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The contrasting gospels of Morrison and Shorten

  • 13 August 2019


Erik Jensen's Quarterly Essay, 'The Prosperity Gospel: How Scott Morrison Won and Bill Shorten Lost', largely comes down to a question of which politician did a better job last May of selling themselves — contradictions and all — to Australians.

Jensen's piercing, often witty observations were made 'on the campaign trail with Bill Shorten and Scott Morrison'. He expresses gratitude 'to their staffs and to Bill Shorten for his candour in answering my questions', while noting 'Scott Morrison refused to be interviewed'. He also draws on the profiles of Morrison by Jane Cadzow and Deborah Snow.

'The Prosperity Gospel' is 25,000 words of rapid fire perceptions, framed around the truly surreal game that is electioneering, and set against the backdrop of the nation's economic, societal and spiritual divides. While Jensen's subtitle may sound like a cut and dried statement of events, art imitates life in this essay, and Jensen compels the reader to see the two aspiring PMs as radically different creatures.

One is a small chap 'whose pants hang a little', whose 'confidence comes and then leaves him'. The other is brash, overweight, a seemingly unthinking yob who paradoxically possesses 'a gift for strategy'; a daggy dad, accidental PM who signs skateboards and crawls into igloos with kids for photo shoots rather than answer questions.

There is a methodical, perhaps unintentionally cruel pinning down of the former Labor leader's humanity. Shorten is presented as unprecedentedly running a policy-based campaign; an insecure yet empowering man who pushes a solid team of colleagues. Shorten fails to paper over the inherent contradictions of his party's environmental stances, and fails to cut through the tranches of his adversary's soundbites.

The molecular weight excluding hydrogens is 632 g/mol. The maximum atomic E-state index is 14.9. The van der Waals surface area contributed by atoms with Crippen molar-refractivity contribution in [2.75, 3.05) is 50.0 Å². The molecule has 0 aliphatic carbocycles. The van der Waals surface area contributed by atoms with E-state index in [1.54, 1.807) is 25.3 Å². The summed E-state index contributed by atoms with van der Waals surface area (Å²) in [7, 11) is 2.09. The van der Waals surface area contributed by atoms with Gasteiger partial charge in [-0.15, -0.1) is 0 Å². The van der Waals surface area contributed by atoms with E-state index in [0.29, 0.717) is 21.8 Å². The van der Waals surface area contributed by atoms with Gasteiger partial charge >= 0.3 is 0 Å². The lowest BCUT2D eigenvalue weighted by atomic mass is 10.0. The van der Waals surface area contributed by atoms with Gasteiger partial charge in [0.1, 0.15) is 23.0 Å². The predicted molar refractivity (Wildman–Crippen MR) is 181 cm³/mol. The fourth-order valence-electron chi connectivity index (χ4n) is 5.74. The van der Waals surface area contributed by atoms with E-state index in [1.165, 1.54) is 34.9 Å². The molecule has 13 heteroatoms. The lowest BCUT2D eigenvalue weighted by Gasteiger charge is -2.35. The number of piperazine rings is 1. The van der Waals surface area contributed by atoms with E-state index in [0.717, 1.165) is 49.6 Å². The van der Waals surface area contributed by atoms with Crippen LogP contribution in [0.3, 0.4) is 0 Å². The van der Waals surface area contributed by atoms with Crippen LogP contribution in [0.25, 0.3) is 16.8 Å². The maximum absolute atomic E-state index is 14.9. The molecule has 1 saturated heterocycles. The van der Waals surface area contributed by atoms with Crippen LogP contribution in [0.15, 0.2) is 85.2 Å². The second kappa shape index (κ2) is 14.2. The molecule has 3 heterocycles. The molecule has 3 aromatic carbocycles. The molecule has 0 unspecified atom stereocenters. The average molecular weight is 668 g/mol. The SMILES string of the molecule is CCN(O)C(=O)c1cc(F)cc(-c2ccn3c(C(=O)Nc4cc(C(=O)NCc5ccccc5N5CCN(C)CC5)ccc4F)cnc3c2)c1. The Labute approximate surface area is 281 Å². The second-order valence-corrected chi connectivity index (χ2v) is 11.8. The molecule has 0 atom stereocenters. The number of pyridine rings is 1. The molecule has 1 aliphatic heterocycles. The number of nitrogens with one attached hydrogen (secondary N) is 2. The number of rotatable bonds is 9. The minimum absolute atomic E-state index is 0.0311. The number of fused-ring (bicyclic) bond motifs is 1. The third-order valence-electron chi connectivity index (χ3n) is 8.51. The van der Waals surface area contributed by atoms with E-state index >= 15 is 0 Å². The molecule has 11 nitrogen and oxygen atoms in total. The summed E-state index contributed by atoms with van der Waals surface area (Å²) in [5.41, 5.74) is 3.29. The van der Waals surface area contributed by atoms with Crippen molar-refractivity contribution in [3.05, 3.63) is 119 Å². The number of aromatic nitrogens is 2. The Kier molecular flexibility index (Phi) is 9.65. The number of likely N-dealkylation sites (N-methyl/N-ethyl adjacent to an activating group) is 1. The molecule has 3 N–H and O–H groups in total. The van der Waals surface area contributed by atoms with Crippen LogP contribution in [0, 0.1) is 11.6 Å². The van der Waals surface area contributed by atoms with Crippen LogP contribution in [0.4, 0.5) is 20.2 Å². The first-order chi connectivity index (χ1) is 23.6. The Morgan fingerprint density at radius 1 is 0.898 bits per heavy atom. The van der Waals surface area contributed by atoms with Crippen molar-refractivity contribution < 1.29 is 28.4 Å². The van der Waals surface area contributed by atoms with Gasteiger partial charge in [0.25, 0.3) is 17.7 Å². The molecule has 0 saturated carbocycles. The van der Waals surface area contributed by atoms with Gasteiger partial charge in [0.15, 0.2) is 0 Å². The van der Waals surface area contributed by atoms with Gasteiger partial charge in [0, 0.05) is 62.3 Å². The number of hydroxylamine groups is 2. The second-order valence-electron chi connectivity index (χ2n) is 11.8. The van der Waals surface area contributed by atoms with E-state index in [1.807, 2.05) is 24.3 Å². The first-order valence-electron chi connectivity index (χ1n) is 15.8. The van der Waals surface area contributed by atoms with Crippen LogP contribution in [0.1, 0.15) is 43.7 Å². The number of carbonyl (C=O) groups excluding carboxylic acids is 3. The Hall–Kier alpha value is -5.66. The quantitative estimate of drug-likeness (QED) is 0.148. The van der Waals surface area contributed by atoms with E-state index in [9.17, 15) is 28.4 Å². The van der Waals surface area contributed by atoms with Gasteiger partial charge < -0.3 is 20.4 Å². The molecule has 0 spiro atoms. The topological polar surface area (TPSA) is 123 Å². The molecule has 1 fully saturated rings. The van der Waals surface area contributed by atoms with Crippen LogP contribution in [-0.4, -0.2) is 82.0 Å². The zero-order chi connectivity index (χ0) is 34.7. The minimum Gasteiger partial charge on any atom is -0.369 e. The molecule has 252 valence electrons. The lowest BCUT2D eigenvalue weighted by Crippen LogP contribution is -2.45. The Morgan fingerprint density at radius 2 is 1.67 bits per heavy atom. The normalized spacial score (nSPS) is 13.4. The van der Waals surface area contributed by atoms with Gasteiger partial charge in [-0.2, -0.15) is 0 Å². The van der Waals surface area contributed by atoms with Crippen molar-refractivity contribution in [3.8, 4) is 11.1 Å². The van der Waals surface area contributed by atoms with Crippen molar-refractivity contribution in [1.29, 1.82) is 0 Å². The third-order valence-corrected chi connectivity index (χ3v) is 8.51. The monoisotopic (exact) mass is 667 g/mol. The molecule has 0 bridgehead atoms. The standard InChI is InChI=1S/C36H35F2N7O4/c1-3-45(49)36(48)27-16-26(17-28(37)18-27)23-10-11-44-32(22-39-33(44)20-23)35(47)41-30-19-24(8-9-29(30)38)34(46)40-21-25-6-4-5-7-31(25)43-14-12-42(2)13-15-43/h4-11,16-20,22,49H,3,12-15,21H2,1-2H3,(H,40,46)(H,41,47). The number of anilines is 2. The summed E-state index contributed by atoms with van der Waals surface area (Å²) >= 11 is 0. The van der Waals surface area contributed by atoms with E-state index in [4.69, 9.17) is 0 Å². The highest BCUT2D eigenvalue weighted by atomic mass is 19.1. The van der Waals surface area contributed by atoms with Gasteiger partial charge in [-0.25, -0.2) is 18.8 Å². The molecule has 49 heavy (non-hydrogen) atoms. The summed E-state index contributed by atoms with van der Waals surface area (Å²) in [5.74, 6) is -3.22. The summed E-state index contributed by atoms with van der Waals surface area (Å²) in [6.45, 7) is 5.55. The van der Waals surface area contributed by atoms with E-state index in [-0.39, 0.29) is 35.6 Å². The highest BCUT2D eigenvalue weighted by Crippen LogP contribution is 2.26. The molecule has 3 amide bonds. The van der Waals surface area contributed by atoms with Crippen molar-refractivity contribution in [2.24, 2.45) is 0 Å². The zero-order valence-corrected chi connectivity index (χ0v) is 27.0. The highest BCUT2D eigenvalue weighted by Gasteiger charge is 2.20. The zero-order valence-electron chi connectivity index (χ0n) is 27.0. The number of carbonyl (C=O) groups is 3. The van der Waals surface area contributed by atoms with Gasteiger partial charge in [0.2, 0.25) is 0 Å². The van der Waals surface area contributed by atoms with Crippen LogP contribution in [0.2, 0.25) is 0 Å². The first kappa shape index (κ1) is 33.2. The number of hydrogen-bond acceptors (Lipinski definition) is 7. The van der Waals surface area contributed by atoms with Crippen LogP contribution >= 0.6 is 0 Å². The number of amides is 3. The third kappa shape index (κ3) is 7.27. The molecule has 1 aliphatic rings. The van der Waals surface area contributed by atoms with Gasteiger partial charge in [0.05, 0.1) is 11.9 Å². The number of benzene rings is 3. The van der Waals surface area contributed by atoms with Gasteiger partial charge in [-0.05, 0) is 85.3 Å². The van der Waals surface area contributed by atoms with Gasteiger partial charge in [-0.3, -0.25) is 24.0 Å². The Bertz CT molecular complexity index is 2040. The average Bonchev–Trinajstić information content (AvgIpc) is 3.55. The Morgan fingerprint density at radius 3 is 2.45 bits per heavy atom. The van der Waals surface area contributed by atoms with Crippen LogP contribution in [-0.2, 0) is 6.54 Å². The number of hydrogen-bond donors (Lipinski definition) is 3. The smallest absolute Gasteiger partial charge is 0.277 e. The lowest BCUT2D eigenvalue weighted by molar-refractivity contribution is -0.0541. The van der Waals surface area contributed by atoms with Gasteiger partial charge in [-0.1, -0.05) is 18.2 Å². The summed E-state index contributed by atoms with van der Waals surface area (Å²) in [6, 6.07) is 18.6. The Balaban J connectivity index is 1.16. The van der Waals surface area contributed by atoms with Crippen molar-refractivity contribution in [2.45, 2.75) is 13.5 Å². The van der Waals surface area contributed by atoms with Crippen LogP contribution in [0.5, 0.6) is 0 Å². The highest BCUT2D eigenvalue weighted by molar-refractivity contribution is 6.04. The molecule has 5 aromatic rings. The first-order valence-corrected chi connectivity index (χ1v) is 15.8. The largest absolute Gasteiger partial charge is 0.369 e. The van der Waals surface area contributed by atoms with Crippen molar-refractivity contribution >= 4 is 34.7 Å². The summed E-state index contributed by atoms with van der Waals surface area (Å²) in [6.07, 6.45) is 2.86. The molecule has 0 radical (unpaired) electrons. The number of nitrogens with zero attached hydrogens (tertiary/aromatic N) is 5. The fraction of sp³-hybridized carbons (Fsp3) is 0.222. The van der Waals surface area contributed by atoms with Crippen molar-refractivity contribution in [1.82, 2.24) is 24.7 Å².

However, this essay's difficulty lies in depicting the unknown depths — uncharted, unreported, unplumbed — of Scott Morrison. While the PM is depicted as a hungry, blithely unquestioning car salesman, a walking advertisement who reduces complexity to caricature and leverages his faith as a marketing tool, we don't receive the same harrowing measure of the man. This is not a failing on Jensen's part: it is a reflection of the PM's modus operandi.

What insights we do receive (generally cast in sharp, if not bifurcated contrast) come from Jensen's colouring in. Governing Australia is a game, if a brutal contest with high stakes, and Shorten's game is cards: 'Shorten loved cards because he loves to win. Occasionally he plays his staff. He recalls the last game and at the memory